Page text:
University of Alberta, PAC 156 Guest Lecture
|Mahamantra written in Devanagari|
Welcome to Kali's Kitchen!
Thanks for having me in last Thursday to guest lecture on the Language and Literature of Yoga!
I hope you find these reminders and resources helpful in your studies, it was a joy meeting you!
The Language and Literature of Yoga
Sanskrit is the primary classical language of India, and the original language of Yoga.
The word Sanskrit means "perfected" or "refined" and has a rich tradition of creative, scientific, philosophical and religious texts.
Although it is no longer widely spoken on a daily basis, it is still used as a ceremonial language.
The beautiful script (pictured above) is known as Devanagari, or the "vehicle of the gods".
You can see and hear the individual letters pronounced here.
Transliteration Vs. Translation
Transliteration is transposing the sounds of one language into the script of another. The use of standardized diacritical marks allows for accurate representation of sounds unique to a language.
Translation is converting the words of one language into the words of another to facilitate understanding of the meaning of words or phrases.
Sanskrit in Modern English
English is a member of the Indo-European language family, one of several great (great great...) granddaughters of Sanskrit.
Many words in English (jungle, pyjama, suture, jugular etc.) are borrowed or derived from Sanskrit.
Many Sanskrit terms specific to yoga are becoming well known in English through the names of postures, authors, teachers and gurus. Because their meanings may become lost in translation, more and more often the original words are simply being adopted into our modern language.
Here is a list of English words of Sanskrit origin.
Here are a few tips for wrapping your tongue around long unfamiliar terms:
- transliterated letter "a" is pronounced "a" as in "around" rather than "a" as in "after"
- there is a short "a" sound behind each consonant unless modified by other vowels
- recognize the difference between unaspirated and aspirated consonants ("b" vs. "bh" etc.)
- Sanskrit has no "th" sound, as in "think" or "th" as in "this". Therefore the word "Hatha"is pronounced "ha-tha" (aspirated "t" with a puff of air) rather than the common mispronunciation of "Ha" (as in hat) "tha" (as in thug).
- longer words are often compounds of shorter words, try breaking them down.
Here is a helpful guide which reiterates the tips above plus several we didn't have time for.
Foundational texts are works of world literature which achieve a certain status for their presentation of ideas representative of a culture or philosophy.
The Foundational Texts of Yoga
Meaning "wisdom" or "knowledge", the Vedas are the revelations of sages during deep meditation carefully preserved and considered to be the roots of Indian philosophy.
They are among the oldest sacred texts in the world, written approximately 1700-1100 BCE.
They were transmitted by oral tradition alone until around 1000 CE and emphasize formal ritual and rites of passage like marriage, birth and death.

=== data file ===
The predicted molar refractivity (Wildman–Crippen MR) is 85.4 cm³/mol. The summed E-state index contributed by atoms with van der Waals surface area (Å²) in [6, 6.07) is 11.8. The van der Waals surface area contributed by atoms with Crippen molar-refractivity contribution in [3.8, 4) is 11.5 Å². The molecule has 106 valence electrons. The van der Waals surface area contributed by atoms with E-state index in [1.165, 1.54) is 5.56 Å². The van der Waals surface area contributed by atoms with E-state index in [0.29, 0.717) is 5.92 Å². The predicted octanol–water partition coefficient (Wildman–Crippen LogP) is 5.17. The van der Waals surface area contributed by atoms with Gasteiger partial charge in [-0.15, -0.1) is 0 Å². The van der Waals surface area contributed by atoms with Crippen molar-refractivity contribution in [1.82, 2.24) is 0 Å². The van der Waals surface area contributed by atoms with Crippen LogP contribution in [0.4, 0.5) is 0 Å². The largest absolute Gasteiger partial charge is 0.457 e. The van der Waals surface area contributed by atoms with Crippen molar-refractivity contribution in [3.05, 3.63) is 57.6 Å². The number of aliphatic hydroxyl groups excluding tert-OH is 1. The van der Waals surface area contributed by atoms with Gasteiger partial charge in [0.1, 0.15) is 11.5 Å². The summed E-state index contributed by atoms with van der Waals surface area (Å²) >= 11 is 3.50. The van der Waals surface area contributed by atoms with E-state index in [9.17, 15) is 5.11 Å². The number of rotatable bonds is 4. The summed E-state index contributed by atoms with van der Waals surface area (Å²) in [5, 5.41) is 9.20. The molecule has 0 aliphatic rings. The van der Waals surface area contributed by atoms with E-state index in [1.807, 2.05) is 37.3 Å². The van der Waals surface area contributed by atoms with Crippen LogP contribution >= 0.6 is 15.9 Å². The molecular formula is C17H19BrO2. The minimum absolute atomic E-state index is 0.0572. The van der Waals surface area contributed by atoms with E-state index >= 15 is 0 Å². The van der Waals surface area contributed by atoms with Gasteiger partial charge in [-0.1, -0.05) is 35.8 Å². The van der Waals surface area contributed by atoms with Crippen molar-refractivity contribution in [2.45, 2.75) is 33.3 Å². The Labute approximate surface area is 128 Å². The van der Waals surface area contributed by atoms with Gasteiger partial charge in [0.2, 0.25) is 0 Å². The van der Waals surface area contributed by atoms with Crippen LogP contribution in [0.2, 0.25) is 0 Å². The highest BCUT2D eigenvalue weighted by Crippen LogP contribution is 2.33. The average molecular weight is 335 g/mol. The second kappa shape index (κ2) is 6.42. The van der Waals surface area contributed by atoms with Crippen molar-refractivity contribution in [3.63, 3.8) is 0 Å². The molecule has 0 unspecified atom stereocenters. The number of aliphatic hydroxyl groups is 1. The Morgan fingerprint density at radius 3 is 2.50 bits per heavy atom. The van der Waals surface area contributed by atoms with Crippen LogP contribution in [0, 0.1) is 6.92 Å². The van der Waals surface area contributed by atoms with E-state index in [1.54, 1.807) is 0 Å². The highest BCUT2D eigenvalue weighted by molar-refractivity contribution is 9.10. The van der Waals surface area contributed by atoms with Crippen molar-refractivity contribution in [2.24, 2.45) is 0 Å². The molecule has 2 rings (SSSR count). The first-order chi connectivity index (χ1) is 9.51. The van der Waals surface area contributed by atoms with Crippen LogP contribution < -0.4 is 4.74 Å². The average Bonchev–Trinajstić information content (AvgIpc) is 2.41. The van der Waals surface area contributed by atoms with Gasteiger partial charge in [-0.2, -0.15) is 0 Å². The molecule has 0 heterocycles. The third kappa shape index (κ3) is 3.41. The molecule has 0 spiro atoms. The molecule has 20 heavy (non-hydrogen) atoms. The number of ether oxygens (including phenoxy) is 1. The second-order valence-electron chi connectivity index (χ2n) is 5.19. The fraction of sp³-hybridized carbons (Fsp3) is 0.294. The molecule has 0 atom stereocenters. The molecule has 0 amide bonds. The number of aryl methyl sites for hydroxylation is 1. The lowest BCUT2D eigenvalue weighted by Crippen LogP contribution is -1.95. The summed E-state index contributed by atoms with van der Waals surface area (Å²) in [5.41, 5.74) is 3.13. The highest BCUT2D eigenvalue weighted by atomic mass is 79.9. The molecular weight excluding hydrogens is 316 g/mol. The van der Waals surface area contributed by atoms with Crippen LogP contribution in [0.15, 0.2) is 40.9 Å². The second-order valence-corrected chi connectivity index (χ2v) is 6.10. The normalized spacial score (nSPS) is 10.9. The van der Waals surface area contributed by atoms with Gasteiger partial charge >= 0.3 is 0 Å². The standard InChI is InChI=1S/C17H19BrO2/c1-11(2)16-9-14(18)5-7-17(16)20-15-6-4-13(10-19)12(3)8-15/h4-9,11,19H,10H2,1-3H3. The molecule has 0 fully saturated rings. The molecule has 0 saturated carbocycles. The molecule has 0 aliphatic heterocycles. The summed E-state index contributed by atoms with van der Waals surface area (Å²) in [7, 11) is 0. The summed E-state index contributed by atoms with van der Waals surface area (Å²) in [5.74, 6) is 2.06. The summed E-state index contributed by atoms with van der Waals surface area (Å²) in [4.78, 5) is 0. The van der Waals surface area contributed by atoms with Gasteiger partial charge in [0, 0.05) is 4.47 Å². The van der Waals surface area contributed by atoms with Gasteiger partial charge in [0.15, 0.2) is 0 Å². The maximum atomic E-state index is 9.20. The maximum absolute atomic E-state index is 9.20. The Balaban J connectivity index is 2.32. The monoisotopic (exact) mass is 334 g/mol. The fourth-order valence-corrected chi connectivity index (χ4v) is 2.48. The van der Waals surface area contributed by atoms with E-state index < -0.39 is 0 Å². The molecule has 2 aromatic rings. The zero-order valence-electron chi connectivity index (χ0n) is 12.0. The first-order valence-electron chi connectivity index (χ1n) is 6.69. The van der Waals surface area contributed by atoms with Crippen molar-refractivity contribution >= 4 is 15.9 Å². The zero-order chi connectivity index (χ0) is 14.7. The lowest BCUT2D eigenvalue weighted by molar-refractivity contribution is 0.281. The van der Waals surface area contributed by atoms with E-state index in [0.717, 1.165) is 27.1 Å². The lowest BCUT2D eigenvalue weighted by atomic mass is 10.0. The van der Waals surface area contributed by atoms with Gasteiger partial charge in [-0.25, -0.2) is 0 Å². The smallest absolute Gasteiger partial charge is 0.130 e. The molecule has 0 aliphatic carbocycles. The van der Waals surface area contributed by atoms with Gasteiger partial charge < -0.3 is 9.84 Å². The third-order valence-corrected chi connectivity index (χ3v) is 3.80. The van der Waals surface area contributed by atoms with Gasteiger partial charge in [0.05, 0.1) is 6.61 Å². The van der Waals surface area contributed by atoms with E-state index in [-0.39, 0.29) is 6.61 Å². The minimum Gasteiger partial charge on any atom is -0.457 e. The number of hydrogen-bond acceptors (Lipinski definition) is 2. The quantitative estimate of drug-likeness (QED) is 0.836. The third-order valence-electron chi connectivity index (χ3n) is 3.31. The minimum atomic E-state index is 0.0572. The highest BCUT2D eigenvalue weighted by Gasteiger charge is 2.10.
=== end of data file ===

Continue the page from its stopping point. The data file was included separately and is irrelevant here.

They also introduce dana (compassion), karma (action and reaction), sacred dance and Ayurveda (sister sciences of yoga).
Upanishad means “to sit at the feet” [of a guru]).
There were approximately 200 Upanishads written between 1000 BCE and 1500 CE including sections on philosophical theory and the practice of virtues like satya and ahimsa later elucidated in the Yoga Sutras of Patanjali.
The main topics include brahman, atman and maya, or the Source, the Self and the illusion that keeps us from seeing them as the same.
Of the great statements or mahavakyas, in our class we focused on Aham Brahmasmi, or loosely translated, "The Self and the Divine are one and the same."
|Arjuna and Krishna, the main characters in the Bhagavad Gita|
Written approximately 400 BCE, this text is just one chapter of an epic poem called The Mahahtarata, which I affectionately refer to as "the original soap opera".
It highlights themes like Dharma (duty and heroism), Yoga (and the paths of yoga, Karma, Jnana and Bhakti), and Moksha or liberation from suffering and the cycles of suffering or the "battlefields" of life.
The key definition of yoga in this text is:
Yoga karmasu kaushalam (Yoga is skill in action.) found in Chapter 2 verse 50.
The Yoga Sutras of Patanjali
Written approximately 2000 years ago, 200 BCE – 200 CE, Patanjali was the first to codify the teachings of yoga into a written format known as Sutras.
Patanjali's key definition of yoga is in the second line of the first chapter:
Yogaschittavrittinirodhah (Yoga is the stopping of the disturbed waves of the mind.)
He also outlines a strategic "eight-limbed" path of practice which moves from external practices (yamas, niyamas, asana, pranayama, pratyahara) to internal experiences (dharana, dhyana, and samadhi) known as Ashtanga or Raja Yoga.
|Krishna playing his flute|
Stories and Songs, Enhancing the Practice and Presentation of Yoga
Yoga is an oral tradition, traditionally passed from person to person. This method keeps the teachings both alive and lively.
Storytelling is used widely as a teaching tool for students of all ages.
Music and sacred sound are often employed to attract the attention, maintain focus, reset dissonant physical and mental vibrations and uplift the environment.
You can enhance your own enjoyment of yoga, and in teaching make your lessons more motivating and memorable through the use of instruments and voice.
You can read more about my Shruti Box here.
I hope that I have passed on to you some of the reverence and enthusiasm I feel for the roots and traditions of yoga.
Each person is unique, and different approaches are suitable for different students. I wish you a lifetime of curiosity and exploration into the techniques of yoga that appeal most to you.
Please post your questions and comments, your feedback is precious.